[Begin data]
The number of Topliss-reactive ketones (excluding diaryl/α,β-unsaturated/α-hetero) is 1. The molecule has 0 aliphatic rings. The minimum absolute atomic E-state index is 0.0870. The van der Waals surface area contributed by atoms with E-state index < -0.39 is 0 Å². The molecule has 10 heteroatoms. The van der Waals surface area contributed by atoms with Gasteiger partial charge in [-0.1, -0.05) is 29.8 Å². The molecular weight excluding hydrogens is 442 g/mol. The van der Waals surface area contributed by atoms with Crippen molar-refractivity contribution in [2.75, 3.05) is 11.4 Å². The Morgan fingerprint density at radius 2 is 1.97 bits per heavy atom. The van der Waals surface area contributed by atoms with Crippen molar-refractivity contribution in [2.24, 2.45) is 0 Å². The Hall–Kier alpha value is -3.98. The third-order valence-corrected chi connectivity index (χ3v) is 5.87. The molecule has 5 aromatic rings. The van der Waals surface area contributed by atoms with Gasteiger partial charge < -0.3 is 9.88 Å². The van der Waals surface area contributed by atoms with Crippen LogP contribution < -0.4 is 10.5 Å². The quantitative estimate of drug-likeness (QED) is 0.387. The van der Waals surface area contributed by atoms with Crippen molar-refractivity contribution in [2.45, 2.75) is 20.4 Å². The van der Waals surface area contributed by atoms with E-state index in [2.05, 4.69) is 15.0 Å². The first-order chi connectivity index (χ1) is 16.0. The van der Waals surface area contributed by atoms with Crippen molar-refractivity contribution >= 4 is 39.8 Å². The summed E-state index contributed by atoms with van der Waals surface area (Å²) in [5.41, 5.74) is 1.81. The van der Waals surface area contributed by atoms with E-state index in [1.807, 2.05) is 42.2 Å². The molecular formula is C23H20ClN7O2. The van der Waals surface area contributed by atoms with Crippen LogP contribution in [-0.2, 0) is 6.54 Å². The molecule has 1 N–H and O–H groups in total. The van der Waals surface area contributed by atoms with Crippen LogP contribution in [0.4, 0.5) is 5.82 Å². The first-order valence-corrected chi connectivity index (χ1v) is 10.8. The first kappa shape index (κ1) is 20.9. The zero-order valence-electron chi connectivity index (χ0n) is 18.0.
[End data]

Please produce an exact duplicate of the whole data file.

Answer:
The number of Topliss-reactive ketones (excluding diaryl/α,β-unsaturated/α-hetero) is 1. The molecule has 0 aliphatic rings. The minimum absolute atomic E-state index is 0.0870. The van der Waals surface area contributed by atoms with E-state index < -0.39 is 0 Å². The molecule has 10 heteroatoms. The van der Waals surface area contributed by atoms with Gasteiger partial charge in [-0.1, -0.05) is 29.8 Å². The molecular weight excluding hydrogens is 442 g/mol. The van der Waals surface area contributed by atoms with Crippen molar-refractivity contribution in [2.75, 3.05) is 11.4 Å². The Morgan fingerprint density at radius 2 is 1.97 bits per heavy atom. The van der Waals surface area contributed by atoms with Crippen molar-refractivity contribution in [2.24, 2.45) is 0 Å². The Hall–Kier alpha value is -3.98. The third-order valence-corrected chi connectivity index (χ3v) is 5.87. The molecule has 5 aromatic rings. The van der Waals surface area contributed by atoms with Gasteiger partial charge < -0.3 is 9.88 Å². The van der Waals surface area contributed by atoms with Crippen LogP contribution < -0.4 is 10.5 Å². The quantitative estimate of drug-likeness (QED) is 0.387. The van der Waals surface area contributed by atoms with Crippen molar-refractivity contribution in [2.45, 2.75) is 20.4 Å². The van der Waals surface area contributed by atoms with E-state index in [2.05, 4.69) is 15.0 Å². The first-order chi connectivity index (χ1) is 16.0. The van der Waals surface area contributed by atoms with Crippen molar-refractivity contribution >= 4 is 39.8 Å². The summed E-state index contributed by atoms with van der Waals surface area (Å²) in [5.41, 5.74) is 1.81. The van der Waals surface area contributed by atoms with E-state index in [1.807, 2.05) is 42.2 Å². The molecular formula is C23H20ClN7O2. The van der Waals surface area contributed by atoms with Crippen LogP contribution in [-0.2, 0) is 6.54 Å². The molecule has 1 N–H and O–H groups in total. The van der Waals surface area contributed by atoms with Crippen LogP contribution in [0.4, 0.5) is 5.82 Å². The first-order valence-corrected chi connectivity index (χ1v) is 10.8. The first kappa shape index (κ1) is 20.9. The zero-order valence-electron chi connectivity index (χ0n) is 18.0.